Ambient Bias Lighting for Your TV: A Review of the Halo

So, I'm kind of a sucker for Best Buy's Deal of the Day. It's not so much that the prices are that low -- although sometimes, for some items, they really are -- but they often draw my attention to products that I might not ever consider buying, or even know about. I've been known to pull the trigger on a "deal" simply to see if the hype is warranted.

Halo packagingA couple of weeks ago, one of the DOTD was a half-price sale for something called a Halo Ambient Bias Lighting kit for TVs. I had never heard of this but I did some research (aka "clicked on a couple of google results") and was persuaded that it was a legitimate technology for improving the picture on a typical flatscreen television. This is a good overview of the technology and why it works.

The theory is that when a TV screen is subjected to ambient light of the proper color temperature (for modern HDTVs, it's 6500K), your eyes will perceive the picture to have greater contrast, and they will also be less susceptible to strain due to the increased brightness of the typical LED TV. The ambient light tricks the brain into thinking the TV isn't as bright as it really is, and this makes a difference in viewing comfort, especially if you're watching in a darkened room.

I figured that for seventeen bucks, it was worth checking out, so I ordered two of them, one for the living room TV and one for the screen in our bedroom. The kits arrived last week, and I finally got around to installing them.

The units are elegantly packaged, rivaling some of Apple's packaging, and the installation instructions are easy to follow. I think they could be improved by explaining exactly how Halo improves the viewing experience, but I suppose they assume that you wouldn't be using the product if you didn't know what it did.

Halo installed on a TVInstallation is simple, taking less than five minutes, although it requires access to the back of the TV. The Halo is simply a ribbon of LED lights that are affixed to the back of the TV via peel-and-stick. The unit is USB-powered (USB 3.0, to be precise). Ideally, it's plugged into the USB port on your TV so that it turns on and off along with your TV. If that's not an option, you'll need an USB adapter to plug into a regular electrical outlet; the Halo comes with a remote control so you can operate it independently of the TV. The photo at right shows the installation on one of our TVs; the white strip contains the LED lights, and it's plugged into the TV's USB port.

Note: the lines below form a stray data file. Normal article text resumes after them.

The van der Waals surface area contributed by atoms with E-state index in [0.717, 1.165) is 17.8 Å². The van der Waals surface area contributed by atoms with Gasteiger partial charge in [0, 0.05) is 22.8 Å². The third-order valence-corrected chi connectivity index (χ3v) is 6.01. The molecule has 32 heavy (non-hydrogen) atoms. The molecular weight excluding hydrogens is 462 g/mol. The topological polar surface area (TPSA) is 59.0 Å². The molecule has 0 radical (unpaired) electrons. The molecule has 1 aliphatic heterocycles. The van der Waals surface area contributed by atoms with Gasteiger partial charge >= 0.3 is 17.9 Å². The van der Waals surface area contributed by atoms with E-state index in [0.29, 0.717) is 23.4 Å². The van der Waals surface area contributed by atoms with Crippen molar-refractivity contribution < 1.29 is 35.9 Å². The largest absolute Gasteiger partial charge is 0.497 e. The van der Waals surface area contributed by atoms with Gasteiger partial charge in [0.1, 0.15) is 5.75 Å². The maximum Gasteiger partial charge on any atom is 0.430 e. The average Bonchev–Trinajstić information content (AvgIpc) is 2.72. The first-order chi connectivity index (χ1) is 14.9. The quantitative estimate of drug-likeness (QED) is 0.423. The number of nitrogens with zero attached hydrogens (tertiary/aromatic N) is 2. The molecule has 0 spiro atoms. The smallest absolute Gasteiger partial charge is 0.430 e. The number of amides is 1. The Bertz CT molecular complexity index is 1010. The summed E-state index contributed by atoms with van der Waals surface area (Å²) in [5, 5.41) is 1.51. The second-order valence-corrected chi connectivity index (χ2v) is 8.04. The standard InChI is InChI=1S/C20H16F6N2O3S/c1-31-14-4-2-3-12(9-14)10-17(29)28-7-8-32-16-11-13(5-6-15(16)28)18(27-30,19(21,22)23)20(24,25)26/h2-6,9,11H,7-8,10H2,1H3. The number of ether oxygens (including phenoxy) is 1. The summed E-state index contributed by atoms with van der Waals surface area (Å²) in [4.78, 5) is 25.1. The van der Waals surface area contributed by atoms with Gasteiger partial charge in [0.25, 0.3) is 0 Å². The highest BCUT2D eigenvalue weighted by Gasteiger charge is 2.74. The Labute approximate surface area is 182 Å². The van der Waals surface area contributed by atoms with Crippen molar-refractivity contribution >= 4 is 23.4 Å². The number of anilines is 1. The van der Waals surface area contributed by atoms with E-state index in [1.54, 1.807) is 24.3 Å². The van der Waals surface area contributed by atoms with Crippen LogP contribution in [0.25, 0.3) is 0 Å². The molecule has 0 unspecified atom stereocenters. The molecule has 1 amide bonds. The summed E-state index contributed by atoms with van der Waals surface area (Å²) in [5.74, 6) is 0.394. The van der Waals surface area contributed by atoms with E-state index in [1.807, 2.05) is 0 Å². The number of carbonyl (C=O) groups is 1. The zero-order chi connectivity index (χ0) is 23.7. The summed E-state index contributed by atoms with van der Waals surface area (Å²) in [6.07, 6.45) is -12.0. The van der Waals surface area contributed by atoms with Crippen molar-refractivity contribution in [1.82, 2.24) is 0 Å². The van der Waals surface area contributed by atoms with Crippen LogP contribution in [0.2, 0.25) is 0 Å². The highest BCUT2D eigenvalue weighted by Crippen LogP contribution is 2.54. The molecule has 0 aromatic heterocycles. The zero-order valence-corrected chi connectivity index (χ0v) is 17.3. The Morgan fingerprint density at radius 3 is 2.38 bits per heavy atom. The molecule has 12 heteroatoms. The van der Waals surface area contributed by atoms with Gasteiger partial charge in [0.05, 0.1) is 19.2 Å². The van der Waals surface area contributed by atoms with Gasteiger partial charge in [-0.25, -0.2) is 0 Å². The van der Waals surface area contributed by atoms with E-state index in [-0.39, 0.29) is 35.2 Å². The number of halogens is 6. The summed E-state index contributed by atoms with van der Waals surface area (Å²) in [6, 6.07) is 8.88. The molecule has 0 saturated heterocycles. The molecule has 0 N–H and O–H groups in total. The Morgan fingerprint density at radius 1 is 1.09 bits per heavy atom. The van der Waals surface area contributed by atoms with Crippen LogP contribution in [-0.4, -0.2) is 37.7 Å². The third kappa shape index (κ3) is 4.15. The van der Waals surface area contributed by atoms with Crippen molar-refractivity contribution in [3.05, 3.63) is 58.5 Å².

I mounted the Halo on three sides of our TVs, starting and ending about two-thirds of the way down the sides. If you have a TV mounted flush to the wall, you may need to run the strip all the way around it to get an effective ambient light effect. It's important that the light from the LEDs is reflected around the TV to get the desired effect.

Even if you use your TV's USB port and thus don't need the remote to activate the Halo, the remote still has some useful features, as well as a few inexplicably weird ones. The useful ones are the controls that allow you to adjust the brightness of the LEDs to suit your viewing taste. The weird ones let you turn the Halo's lights into a variety of flashing sequences. I can't imagine a scenario where you want to send a continuous SOS signal from behind your TV, but perhaps I'm living in the wrong neighborhood.

I must admit to thus far being underwhelmed by the difference Halo seems to make on our TVs. For one thing, both units are mounted in cabinets, and the lights illuminate the back and sides of the cabinets, as well as any cabling or A/V components that might normally be hidden in the dark recesses. And in one case, the TV almost completely fills the cabinet from edge-to-edge, meaning that there is negligible ambient light spilling over from the two sides of the TV. 

That's not to say that the Halo doesn't work; we just haven't noticed much difference when watching TV at night in a dark room (which we rarely do). At the same time, the ambient light is not a distraction, and we may find that we like it more as we get accustomed to it. For now, we're operating it at the lowest brightness level.

In the end, at $17, the Halo is not a bad investment; it's a little more iffy at twice that price. But if you normally watch TV in a darkened room and if you experience eyestrain, it's worth checking out.

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This page contains a single entry by Eric published on June 14, 2018 10:06 PM.

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